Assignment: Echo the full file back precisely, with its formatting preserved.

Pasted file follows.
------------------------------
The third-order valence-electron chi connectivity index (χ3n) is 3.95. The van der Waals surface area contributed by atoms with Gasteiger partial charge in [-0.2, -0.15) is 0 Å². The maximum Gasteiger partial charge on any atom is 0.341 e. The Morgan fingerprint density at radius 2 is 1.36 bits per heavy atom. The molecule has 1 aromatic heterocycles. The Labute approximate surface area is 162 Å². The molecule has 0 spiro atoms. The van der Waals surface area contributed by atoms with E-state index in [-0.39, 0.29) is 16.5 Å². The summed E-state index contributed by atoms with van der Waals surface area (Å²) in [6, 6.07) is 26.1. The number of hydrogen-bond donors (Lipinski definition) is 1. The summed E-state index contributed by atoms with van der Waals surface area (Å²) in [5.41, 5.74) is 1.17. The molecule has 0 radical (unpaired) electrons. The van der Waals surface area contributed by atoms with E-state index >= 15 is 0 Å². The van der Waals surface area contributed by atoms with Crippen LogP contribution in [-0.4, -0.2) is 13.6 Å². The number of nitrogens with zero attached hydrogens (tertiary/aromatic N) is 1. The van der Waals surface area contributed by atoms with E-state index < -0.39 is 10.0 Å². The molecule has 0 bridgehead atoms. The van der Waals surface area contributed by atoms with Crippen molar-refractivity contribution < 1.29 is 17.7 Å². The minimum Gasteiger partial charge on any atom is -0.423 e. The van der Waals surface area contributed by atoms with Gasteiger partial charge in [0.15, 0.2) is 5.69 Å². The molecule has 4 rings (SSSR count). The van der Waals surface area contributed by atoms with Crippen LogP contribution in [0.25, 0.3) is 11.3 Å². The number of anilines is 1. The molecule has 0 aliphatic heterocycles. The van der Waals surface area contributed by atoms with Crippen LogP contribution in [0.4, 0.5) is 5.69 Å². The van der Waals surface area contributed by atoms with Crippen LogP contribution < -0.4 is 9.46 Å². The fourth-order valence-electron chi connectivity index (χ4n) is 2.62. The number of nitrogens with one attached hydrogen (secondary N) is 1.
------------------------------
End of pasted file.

The third-order valence-electron chi connectivity index (χ3n) is 3.95. The van der Waals surface area contributed by atoms with Gasteiger partial charge in [-0.2, -0.15) is 0 Å². The maximum Gasteiger partial charge on any atom is 0.341 e. The Morgan fingerprint density at radius 2 is 1.36 bits per heavy atom. The molecule has 1 aromatic heterocycles. The Labute approximate surface area is 162 Å². The molecule has 0 spiro atoms. The van der Waals surface area contributed by atoms with E-state index in [-0.39, 0.29) is 16.5 Å². The summed E-state index contributed by atoms with van der Waals surface area (Å²) in [6, 6.07) is 26.1. The number of hydrogen-bond donors (Lipinski definition) is 1. The summed E-state index contributed by atoms with van der Waals surface area (Å²) in [5.41, 5.74) is 1.17. The molecule has 0 radical (unpaired) electrons. The van der Waals surface area contributed by atoms with E-state index >= 15 is 0 Å². The van der Waals surface area contributed by atoms with Crippen LogP contribution in [-0.4, -0.2) is 13.6 Å². The number of nitrogens with zero attached hydrogens (tertiary/aromatic N) is 1. The van der Waals surface area contributed by atoms with E-state index < -0.39 is 10.0 Å². The molecule has 0 bridgehead atoms. The van der Waals surface area contributed by atoms with Crippen molar-refractivity contribution < 1.29 is 17.7 Å². The minimum Gasteiger partial charge on any atom is -0.423 e. The van der Waals surface area contributed by atoms with Gasteiger partial charge in [0.15, 0.2) is 5.69 Å². The molecule has 4 rings (SSSR count). The van der Waals surface area contributed by atoms with Crippen LogP contribution in [0.25, 0.3) is 11.3 Å². The number of anilines is 1. The molecule has 0 aliphatic heterocycles. The van der Waals surface area contributed by atoms with Crippen LogP contribution in [0.4, 0.5) is 5.69 Å². The van der Waals surface area contributed by atoms with Crippen LogP contribution < -0.4 is 9.46 Å². The fourth-order valence-electron chi connectivity index (χ4n) is 2.62. The number of nitrogens with one attached hydrogen (secondary N) is 1.